The Men’s C had an extremely open feel to it and that proved to be the case, with just two of the seeds reaching the semi-finals. Czech Republic’s Jan Michalek was one of the men to take advantage. He took out top seed Graham King and No.4 seed Laurent Dan Rueff to advance to the final on his racketlon debut.
The semi-final against Rueff was particularly tense, with Michalek winning by just two points in a dramatic match. Having already defeated the No.1 and No.4 seed, it was only fitting that Michalek should win the title by taking out another seed.
Slovakian third seed Milos Kucecka was Michalek’s opponent in the final. Kucecka, the more experienced player, looked like he was on course to lift the title as he led by five heading onto the tennis court. However, Michalek produced a crushing 21-6 tennis result to seal a title on his debut.
Lauren Dan Rueff took the bronze medal back to Switzerland after his opponent, Sean Roe, was forced to withdraw. A word also for debutants Julian Kai Makino and Richardo Gomes Moreira. From Japan and Portugal retrospectively, it is always pleasing to see new players from countries that have not historically had many racketlon players.
Seniors +40: Thomas Veith Triumphs in all-German Final
Competing in just his second international racketlon tournament, Thomas Veith was hugely impressive in the Seniors +40 Singles. Veith won his opener over France’s Stephane Ayache before taking out Luxembourg’s home favourite Anthony Nightingale in a tight semi-final.
In the final, Veith would take on the top seed, Manfred Grab. No.6 in the Seniors rankings, Grab is an experienced competitor and showed it in the semi-final where he snuck through by a single point.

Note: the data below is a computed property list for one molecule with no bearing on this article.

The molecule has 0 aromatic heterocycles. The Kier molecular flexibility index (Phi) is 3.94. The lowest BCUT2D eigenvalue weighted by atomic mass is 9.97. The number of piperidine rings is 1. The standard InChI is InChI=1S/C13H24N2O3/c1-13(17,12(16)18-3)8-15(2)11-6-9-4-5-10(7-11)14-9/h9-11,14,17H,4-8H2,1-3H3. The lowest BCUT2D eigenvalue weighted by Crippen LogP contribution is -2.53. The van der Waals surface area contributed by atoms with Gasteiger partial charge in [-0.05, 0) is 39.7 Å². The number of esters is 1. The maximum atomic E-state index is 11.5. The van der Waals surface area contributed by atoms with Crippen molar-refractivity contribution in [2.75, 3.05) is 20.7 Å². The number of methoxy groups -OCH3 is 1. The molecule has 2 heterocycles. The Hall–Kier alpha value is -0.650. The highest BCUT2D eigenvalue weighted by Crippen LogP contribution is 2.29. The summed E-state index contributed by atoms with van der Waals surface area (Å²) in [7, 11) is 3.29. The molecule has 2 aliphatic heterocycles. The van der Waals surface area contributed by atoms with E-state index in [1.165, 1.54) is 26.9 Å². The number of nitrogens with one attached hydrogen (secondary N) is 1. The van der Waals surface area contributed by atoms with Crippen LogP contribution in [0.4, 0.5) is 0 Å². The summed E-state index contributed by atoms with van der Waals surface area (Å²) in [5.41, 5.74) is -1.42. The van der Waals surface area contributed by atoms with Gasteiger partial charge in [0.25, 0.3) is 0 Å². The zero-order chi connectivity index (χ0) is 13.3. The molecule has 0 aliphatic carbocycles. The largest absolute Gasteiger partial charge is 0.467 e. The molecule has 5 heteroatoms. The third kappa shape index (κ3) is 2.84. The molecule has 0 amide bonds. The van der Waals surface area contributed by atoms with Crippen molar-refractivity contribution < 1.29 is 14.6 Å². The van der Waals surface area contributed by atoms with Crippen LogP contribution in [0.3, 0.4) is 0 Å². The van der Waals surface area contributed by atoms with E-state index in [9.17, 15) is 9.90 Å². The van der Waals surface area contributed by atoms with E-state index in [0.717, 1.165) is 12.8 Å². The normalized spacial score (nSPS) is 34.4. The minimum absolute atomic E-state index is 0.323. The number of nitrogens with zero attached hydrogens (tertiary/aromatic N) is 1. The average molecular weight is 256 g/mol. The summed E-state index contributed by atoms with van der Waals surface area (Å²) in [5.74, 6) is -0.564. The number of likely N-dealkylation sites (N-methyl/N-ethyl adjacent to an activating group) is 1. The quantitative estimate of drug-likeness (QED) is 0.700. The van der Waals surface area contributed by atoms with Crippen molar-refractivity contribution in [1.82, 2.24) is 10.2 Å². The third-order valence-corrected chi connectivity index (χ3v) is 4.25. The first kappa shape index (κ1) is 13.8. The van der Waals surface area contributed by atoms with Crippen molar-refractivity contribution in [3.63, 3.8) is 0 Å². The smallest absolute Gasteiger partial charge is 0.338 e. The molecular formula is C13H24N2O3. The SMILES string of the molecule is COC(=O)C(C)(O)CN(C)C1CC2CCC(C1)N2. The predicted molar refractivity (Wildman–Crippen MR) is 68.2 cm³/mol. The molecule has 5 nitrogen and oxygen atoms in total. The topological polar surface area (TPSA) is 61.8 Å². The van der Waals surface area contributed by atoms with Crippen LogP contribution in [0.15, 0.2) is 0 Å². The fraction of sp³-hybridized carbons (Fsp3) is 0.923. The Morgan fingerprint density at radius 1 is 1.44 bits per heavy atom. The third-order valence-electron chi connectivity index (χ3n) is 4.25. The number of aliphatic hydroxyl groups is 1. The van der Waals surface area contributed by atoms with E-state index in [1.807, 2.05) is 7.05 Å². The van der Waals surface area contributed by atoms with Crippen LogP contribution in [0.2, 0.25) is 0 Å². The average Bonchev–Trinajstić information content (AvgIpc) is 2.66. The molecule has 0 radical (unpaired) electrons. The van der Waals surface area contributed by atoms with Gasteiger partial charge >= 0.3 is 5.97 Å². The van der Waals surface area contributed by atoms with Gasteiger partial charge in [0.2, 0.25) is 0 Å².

The final itself was extremely competitive through the first three sports. So much so that the two Germans were tied heading into tennis. Veith dominated the tennis though, a 21-6 victory seeing him clinch the first title of his international racketlon career.
Dirk Skock ensured it was an all-German podium as he edged Nightingale in the bronze medal match.
Juniors U21: Steyer Blows Opponents Away to Win Juniors
Remember the name Lucas Steyer because he could be a racketlon star. The young French player blew away his competition on the way to the Juniors U21 title.
Steyer dropped just two of his 12 sets and scored 255 points to 130 across his three matches, almost twice as much! The junior beat fellow FrenchmanJules Monnaye by +40 before delivering +51 and +34 victories against Irish players Evan Roe and Alec Schmidt.
Monnaye took silver after also beating the two Irish youngsters. A slender one-point victory for Evan Roe ensured he took home the bronze medal with Schmidt just missing out.
A huge congratulations to everyone who took part in the Luxembourg Open Challenger, especially the medallists.
The full results from the Luxembourg Open Challenger are available here.
Interested in playing racketlon? All our tournaments are open to players of all ages and abilities. Check out the FIR World Tour and Challengers page here to enter any of our tournaments.
Sam Barker / FIR Media Officer
Image Credit / Duncan Stahl